Games and their nature have changed a lot over the past few decades. Gone are the times where the most advanced feat was having the Starwing fly through a 3D city on the SNES, and since a few generations ago, games have evolved into adapting more cinematic traits, such as having a more ambitious presentation, or telling a complex story.

When I first learned about the Etrian Odyssey series, I read that it was meant to be reminiscent of RPG games of yore, along the likes of the early Bard’s Tale games. I didn’t quite get what that meant at first. Was it the grid-based gameplay? Was it the fact that the battles played in a first-person perspective? I couldn’t quite answer my self-imposed question, but after having played Persona Q2 a few months after I finished Persona 5, I think I finally understand.

Persona Q2: New Cinema Labyrinth is the newly-released sequel to Persona Q: Shadow of the Labyrinth, a game released in 2014 that combined the gameplay of Etrian Odyssey with the characters, style and themes of Persona 3 and 4. The sequel adds Persona 5 characters into the mix as well.

All your favorite Persona users are here.

I’ve been a Persona fan for around three years or so by now, but I only played Persona 5 until December last year due to me not having a PS4 until around that time. I thoroughly enjoyed it and it has become one of my favorite games ever, so naturally I couldn’t wait until the release of Persona Q2 last week.

Upon playing the game, I realized the gameplay is Persona 5 through and through, down to the addition of enemy weaknesses and All Out Attacks to the Etrian Odyssey-styled battles, and thanks to the more Persona-themed dungeons, unlike the more generic ones found in Persona Q.

Persona Q2’s dungeons are designed beautifully, and tie well into each of the three games’ themes.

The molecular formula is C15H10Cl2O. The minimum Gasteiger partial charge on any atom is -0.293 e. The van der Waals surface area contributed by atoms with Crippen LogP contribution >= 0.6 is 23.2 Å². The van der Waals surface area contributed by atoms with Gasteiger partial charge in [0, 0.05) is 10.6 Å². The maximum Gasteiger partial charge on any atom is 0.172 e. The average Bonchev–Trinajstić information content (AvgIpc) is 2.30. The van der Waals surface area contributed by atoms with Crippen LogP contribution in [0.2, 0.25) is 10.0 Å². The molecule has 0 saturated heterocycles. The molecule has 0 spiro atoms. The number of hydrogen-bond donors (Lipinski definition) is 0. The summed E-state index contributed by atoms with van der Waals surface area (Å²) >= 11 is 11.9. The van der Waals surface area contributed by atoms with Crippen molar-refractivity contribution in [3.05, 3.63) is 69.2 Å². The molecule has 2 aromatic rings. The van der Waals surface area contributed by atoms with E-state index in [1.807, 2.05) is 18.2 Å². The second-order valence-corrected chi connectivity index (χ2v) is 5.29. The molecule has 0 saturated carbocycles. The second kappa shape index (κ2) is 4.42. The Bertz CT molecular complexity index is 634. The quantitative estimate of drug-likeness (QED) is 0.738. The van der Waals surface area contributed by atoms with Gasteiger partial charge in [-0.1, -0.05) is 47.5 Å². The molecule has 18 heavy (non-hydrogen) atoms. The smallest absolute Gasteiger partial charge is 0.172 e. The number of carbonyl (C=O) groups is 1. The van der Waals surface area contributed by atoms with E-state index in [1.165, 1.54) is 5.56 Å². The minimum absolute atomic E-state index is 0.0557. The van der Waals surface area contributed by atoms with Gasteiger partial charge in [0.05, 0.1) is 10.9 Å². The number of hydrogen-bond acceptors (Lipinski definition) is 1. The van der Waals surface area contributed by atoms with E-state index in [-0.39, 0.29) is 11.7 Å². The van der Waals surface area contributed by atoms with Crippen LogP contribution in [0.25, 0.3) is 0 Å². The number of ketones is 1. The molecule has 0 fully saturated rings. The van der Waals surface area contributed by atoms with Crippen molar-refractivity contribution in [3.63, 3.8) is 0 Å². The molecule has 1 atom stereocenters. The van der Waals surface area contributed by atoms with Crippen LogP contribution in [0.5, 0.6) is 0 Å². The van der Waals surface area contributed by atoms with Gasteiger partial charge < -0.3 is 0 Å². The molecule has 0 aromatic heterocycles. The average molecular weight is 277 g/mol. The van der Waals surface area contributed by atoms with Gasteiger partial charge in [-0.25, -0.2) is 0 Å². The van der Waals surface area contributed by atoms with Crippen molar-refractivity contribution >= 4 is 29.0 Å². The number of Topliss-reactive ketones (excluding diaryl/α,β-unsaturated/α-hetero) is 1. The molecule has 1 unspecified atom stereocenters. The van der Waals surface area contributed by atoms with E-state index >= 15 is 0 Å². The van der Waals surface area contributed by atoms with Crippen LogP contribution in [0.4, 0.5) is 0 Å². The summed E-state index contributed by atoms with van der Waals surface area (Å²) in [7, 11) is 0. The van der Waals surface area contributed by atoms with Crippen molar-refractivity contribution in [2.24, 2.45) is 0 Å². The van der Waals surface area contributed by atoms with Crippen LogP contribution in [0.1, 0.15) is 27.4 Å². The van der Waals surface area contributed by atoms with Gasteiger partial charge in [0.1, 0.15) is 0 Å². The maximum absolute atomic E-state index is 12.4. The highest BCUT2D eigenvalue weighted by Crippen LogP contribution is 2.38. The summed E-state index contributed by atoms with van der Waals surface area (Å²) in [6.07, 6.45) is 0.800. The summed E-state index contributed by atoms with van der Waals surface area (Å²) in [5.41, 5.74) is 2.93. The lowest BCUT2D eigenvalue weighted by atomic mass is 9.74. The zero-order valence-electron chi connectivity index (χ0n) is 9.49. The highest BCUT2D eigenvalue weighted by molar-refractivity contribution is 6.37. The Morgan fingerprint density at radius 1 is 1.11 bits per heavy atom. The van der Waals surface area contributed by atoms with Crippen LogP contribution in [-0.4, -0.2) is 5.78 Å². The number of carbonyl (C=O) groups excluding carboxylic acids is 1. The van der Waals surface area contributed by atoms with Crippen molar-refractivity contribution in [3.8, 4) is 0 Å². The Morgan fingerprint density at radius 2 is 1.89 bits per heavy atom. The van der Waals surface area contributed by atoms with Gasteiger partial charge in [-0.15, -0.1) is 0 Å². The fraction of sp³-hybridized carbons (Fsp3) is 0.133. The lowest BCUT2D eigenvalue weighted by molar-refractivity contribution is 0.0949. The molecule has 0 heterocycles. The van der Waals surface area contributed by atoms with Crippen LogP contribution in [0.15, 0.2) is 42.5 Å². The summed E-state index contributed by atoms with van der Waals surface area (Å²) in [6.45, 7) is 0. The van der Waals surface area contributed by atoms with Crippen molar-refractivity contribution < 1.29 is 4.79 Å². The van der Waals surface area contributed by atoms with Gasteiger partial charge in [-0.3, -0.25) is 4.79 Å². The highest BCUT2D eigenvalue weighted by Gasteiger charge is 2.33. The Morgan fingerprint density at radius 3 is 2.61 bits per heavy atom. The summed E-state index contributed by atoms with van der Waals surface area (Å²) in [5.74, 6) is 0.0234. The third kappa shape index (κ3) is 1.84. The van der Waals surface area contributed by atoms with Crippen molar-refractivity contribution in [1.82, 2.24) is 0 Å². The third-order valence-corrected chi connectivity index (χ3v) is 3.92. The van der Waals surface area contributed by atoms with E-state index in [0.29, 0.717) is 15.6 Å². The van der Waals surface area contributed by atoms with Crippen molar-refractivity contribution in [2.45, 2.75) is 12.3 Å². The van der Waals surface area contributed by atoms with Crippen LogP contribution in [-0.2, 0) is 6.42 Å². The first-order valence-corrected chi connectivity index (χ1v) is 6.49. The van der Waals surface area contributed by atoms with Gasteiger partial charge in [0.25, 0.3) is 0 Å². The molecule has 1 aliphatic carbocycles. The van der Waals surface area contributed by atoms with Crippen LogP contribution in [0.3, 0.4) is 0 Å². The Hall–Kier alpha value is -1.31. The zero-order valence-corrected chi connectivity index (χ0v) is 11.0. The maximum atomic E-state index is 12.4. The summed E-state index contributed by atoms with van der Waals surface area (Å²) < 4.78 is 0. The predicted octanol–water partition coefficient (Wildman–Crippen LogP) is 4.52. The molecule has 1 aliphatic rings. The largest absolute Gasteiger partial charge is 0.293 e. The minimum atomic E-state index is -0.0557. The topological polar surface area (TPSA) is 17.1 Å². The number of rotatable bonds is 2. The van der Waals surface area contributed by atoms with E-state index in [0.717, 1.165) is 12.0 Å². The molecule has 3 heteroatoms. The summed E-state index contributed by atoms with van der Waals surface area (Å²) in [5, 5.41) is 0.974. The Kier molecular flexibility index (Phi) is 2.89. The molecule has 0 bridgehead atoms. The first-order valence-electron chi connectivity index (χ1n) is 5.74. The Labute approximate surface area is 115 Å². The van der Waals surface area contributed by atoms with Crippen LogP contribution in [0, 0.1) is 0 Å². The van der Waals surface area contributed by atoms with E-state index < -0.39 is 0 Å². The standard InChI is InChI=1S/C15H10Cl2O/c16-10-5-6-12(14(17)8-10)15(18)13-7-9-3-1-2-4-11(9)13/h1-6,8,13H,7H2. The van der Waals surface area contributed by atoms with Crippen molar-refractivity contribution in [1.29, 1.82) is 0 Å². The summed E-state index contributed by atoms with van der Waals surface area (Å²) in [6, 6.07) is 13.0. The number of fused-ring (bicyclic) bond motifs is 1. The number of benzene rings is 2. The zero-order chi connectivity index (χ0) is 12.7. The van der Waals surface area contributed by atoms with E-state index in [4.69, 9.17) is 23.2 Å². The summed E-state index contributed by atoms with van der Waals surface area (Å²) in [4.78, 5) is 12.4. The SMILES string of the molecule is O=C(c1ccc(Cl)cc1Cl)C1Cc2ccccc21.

And finally, that question, “What makes Etrian Odyssey an old-styled RPG?” made sense.

Persona 5 features a group of teens rebelling against the problems in modern-day society, and as such, it has an ambitious storyline, with political undertones driving the characters motivations. The gameplay is excellent as well, but the presentation makes it that it doesn’t overshadow the story.

Persona 5 and its story is all about social commentary.

In Persona Q2, however, the story takes a step back, so that the focus this time is map-making, battles, as well as enjoying the 34-character cast and their interactions. The story does have some social commentary on it, but the focus clearly isn’t leaving a message, it’s just to have fun, and seeing your favorite Persona characters interact with each other.

None of the two examples are a bad thing, it’s just that I’m in awe at how two games in the same series manage to share quite a lot, but after examining why are they the way they are, it’s clear that they’re complete opposites.

Persona Q2 focuses on you having fun, on you liking what you’re seeing, what you’re playing, and most importantly, having fun. The story isn’t invested in delivering a message, in some ways it could’ve be seen just as an excuse to have the Persona games cross over. It’s not a complex story, but it’s not trying to be one. The gameplay boils down to exploring, going back to the hub, selling what you found to buy more equipment, rinse and repeat.

Persona Q2’s gameplay may not be as varied as Persona 5’s, but what it does, it does extremely well.

Persona 5 on the other hand, is more about the experience, about what you’re taking with you after you finish the game. You’re left with amazing memories about the cast, about the music, and you’re left thinking about your role in society, and whether it’s a good one or not. The gameplay is so varied that you can’t sum it up in a sentence, as every day you’re doing a different thing. That “thing” could be either beating a god from an ancient mythology, or scoring a home run at the local batting cages.

This is where I’m getting at when I say that Persona 5 and Persona Q2 are two ends of an spectrum, almost as if they were the same game released across two different time periods. One focuses on the experience, like a lot of games today, and the other just wants the player to have a good time, like the games back in the 80’s and 90’s.

Persona Q2: New Cinema Labyrinth is available now for the Nintendo 3DS family of systems.

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